If you are concerned about eye wrinkles, you may be considering Botox and wondering if this toxin is worth it. Very few people are fine with having wrinkles. Having a little vanity about your appearance is perfectly normal, and we live in a society that equates beauty with a youthful appearance, which often makes it even more desirable to avoid wrinkles.
Botox is a popular and much used technique to minimize eye wrinkles, as well as to treat other cosmetic problems and various health conditions.
What Is Botox?
Botox is the most toxic substance known in the world today. It was first used in 1980 by a San Francisco ophthalmologist to treat a condition known as strabismus, or cross eyes. It was also used to treat uncontrollable blinking of the eyes.
Its cosmetic uses were not documented until 1989 by a plastic surgeon in California. After the appropriate trials and testing, the FDA approved Botox for the use of temporarily smoothing creases between the eyebrows in 2002.
Since that time, this toxin has had a meteoric rise to fame, being seen by many as a less invasive and safer alternative to cosmetic surgery. The idea that it works by paralyzing your muscles is a misconception.
The whole idea of having these injections is to minimize the amount of movement in a wrinkled area, not cause paralysis so that there is no movement at all. It’s administered by injection beneath the skin.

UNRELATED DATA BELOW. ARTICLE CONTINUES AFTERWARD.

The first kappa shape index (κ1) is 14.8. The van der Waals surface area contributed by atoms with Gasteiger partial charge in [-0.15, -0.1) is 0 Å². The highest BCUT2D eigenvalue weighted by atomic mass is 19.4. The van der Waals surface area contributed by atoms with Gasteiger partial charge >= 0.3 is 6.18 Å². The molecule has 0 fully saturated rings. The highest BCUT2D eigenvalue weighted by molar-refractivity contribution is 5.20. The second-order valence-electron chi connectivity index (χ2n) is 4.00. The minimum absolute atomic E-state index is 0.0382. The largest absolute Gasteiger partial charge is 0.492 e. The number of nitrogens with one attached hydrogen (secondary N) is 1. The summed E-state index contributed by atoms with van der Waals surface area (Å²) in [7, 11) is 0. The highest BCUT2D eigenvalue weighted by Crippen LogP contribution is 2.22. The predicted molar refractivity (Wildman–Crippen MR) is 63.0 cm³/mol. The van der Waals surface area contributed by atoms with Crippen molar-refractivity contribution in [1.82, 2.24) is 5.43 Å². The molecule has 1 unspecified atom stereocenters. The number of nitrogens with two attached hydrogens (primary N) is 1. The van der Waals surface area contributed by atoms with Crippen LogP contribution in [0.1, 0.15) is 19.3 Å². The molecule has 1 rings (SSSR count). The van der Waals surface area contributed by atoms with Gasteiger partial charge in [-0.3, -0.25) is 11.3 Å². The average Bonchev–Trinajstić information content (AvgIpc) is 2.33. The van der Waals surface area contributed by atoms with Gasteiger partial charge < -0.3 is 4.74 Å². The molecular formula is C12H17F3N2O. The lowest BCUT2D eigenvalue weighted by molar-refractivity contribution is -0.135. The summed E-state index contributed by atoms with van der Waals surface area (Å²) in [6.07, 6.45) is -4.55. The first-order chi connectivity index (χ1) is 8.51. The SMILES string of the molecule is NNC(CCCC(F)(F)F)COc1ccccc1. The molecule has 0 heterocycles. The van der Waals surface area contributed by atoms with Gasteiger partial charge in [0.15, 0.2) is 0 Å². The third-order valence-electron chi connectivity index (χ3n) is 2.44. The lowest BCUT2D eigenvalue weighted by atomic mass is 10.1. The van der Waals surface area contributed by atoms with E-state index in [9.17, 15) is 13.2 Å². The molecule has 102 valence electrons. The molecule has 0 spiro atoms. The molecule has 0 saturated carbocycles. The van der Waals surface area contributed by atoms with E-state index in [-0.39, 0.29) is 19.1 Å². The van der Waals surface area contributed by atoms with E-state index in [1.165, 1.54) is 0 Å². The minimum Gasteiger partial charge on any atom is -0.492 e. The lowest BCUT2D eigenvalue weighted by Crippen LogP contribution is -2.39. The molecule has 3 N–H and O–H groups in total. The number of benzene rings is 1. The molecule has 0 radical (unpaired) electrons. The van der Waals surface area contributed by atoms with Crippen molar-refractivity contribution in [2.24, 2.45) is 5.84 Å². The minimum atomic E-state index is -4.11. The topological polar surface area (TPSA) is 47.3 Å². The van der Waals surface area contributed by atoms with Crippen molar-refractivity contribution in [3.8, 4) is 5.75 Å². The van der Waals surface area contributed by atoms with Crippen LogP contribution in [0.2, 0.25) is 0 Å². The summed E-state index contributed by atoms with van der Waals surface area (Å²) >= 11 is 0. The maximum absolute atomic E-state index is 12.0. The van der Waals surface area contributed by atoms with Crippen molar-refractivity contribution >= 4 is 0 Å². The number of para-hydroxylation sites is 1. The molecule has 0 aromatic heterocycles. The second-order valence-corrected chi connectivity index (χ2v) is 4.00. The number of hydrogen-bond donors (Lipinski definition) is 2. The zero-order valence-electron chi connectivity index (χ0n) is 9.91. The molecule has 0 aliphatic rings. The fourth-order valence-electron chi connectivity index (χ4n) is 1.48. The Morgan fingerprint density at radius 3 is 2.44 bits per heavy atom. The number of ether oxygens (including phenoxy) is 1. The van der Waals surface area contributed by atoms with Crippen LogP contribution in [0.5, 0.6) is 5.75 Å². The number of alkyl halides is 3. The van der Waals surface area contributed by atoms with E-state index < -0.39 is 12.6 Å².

Typically, the injections are made at four or five places on both sides of your forehead, as well as two or three areas around your eyes. Usually, you will see results within 3-10 days after the Botox injections.
Although you have probably at least heard of Botox, you may be a bit vague about what it is and how it works. The scientific name of Botox is Botulinum Toxin. It is a neurotoxin and protein that is produced by a bacterium called Clostridium Botulinum.
Risks Of Botox
While the effectiveness of treating eye wrinkles with Botox injections is well documented, time tested and proven….what about the risks associated with its use?
The fact is that there are some risks that go along with these injections for wrinkles around your eyes. The risks are relatively minor, but if you are considering having treatments done for eye wrinkles, you should know about them before deciding for or against.
Risks Associated With Botox Injections:
- Pain, Swelling, Bruising
- Flu-like Symptoms
- Drooping Lid or Eyebrow
These risks are minimal, and it is widely believed that cosmetic surgeons who are experienced and skilled at Botox injections are highly unlikely to have patients experience drooping eyelids. In the event that this does occur, it or any other symptoms are normally short lived and resolve themselves quickly.
Due to concerns about the possibility of the Botox toxin travelling to the central nervous system, the FDA has instituted a Risk Evaluation and Mitigation Strategy. All products containing Botulinum toxin, including Botox, are monitored using this strategy.
If you have excessively drooping eyelids, you may want to reconsider having these injections for eye wrinkles, just to be on the safe side. Another thing to note is that it is contraindicated for use if you are allergic to eggs, as it contains an egg based albumin. You should not use Botox if you are pregnant.
All in all, Botox seems to have a very low risk factor and is a less costly and less drastic procedure than plastic surgery to diminish the appearance of eye wrinkles.